AUDIT REPORT 01601-0002-41            17
OIG Position
We accept AMS’ management decision on this recommendation.

Recommendation 8

Establish a method to track license violations to ensure they are addressed timely and appropriate
corrective actions are initiated for repeated violations.

Agency Response
AMS has hired a GS-13 Senior Compliance Officer within WCMD responsible for warehouse
compliance and enforcement, including establishing a method to track license violations to
ensure they are addressed timely and appropriate corrective actions are initiated for repeated
violations. The individual in the compliance position will closely coordinate with supervisors of
warehouse examiners to expedite followup examinations and ensure corrective actions are
implemented. The estimated completion date is April 30, 2020.

OIG Position
We accept AMS’ management decision on this recommendation.

Recommendation 9

Designate the appropriate resource that will be responsible for overseeing compliance issues,
including follow-up with EFAC licensees to ensure resolution on license violations or initiation
of appropriate corrective actions, as necessary.

Agency Response
AMS has hired a GS-13 senior Compliance Officer within WCMD responsible for warehouse
compliance and enforcement, including follow-up with EFAC licensees to ensure resolution on
license violations or initiation of appropriate corrective actions, as necessary. This was
completed in November 2019.

OIG Position
We accept AMS’ management decision on this recommendation.

Recommendation 10

Continue to monitor progress with EFAC Licensee A, and, if significant improvements are not
made within a reasonable timeframe, consider initiating corrective actions, such as suspension or
revocation of its license.


18     AUDIT REPORT 01601-0002-41
Agency Response
AMS has determined that all previous violations of Licensee A found during the audit period
were corrected and administratively closed. A separate, unrelated violation, not a reoccurrence,
was issued on October 29, 2019. A letter of reprimand was sent to the warehouse operator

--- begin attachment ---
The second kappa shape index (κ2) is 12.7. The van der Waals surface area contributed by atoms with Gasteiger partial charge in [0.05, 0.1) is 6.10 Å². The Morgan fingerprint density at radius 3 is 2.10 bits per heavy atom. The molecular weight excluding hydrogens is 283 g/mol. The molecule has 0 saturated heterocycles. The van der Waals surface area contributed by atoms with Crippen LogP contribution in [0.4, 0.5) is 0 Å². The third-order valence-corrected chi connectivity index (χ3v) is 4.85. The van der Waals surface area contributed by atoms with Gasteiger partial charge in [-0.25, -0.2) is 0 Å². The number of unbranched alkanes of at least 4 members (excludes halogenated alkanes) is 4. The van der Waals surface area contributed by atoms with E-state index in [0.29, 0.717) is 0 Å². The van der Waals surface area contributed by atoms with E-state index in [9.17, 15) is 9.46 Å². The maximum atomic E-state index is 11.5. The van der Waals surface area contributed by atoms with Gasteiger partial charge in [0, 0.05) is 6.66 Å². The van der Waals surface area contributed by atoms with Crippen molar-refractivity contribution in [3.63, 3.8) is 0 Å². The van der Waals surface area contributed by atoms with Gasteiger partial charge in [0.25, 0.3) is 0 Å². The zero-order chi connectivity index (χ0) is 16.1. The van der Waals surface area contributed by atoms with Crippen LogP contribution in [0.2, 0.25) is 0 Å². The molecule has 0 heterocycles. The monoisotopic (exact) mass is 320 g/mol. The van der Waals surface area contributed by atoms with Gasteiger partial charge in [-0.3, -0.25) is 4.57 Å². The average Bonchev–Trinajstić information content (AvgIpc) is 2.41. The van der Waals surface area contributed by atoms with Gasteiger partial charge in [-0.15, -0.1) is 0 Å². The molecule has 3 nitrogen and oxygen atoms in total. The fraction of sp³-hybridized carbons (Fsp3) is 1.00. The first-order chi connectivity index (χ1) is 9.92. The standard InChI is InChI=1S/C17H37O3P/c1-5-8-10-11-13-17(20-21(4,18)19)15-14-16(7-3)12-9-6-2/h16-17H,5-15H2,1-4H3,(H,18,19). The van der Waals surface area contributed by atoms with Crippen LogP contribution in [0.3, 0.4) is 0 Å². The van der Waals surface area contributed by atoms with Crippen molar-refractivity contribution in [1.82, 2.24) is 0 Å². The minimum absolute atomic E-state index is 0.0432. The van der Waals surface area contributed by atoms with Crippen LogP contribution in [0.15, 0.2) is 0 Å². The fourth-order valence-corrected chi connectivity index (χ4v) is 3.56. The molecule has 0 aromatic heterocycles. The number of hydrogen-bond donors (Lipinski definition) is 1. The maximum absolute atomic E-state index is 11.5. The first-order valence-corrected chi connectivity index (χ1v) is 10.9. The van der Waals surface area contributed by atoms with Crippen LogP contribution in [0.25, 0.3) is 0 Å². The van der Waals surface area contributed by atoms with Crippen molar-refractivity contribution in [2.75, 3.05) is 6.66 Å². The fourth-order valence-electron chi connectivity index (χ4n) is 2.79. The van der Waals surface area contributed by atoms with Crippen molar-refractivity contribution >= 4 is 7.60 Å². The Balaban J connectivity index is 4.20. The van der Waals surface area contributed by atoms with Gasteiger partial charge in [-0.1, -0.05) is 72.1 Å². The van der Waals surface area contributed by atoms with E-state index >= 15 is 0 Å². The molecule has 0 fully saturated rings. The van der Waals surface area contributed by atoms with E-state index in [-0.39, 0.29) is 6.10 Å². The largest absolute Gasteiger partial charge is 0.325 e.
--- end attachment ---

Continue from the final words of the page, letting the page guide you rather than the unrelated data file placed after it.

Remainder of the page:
asking for an immediate correction or appropriate corrective action plan to be submitted by
November 13, 2019. Licensee A submitted a timely corrective action plan stating that the
violation will be corrected by November 22, 2019. WCMD staff will inspect Licensee A’s
warehouse the week of November 25, 2019, to verify compliance against the corrective plan
assertion. Suspension of license will be initiated if not responsive. The estimated completion
date for a year of continuous monitoring is in November 2020.

OIG Position
We accept AMS’ management decision on this recommendation.




                                                            AUDIT REPORT 01601-0002-41        19
Scope and Methodology
We conducted an audit of AMS’ administration of the EFAC program. The scope of our audit
work covered program activities from FYs 2015 through 2018 and site observations from
October 2018 through April 2019. We began our audit in August 2018 at the AMS National
Office in Washington, D.C., and completed our fieldwork in June 2019. We performed
fieldwork at WCMD in Kansas City, Missouri, and at eight non-statistically selected
EFAC-licensed facilities storing export food aid in Florida, Illinois, Louisiana, and Texas.

To determine our sample for review, we considered storage and handling activities for EFAC
and the status of the EFAC licensees during the course of our audit.28 Based on these factors, we
non-statistically selected eight EFAC licensees who were in the program during our fieldwork as
of May 2019 and had EFAC activities in the previous 6 months. In addition, we conducted site
visits at these eight facilities to observe the storage and handling of EFAC.

To accomplish our objectives, we:

        Reviewed pertinent laws, regulations, policies, procedures, and guidance to gain an
         understanding of the program. This included USWA, Federal regulations governing
         agency warehouse storage and inspection requirements for international food assistance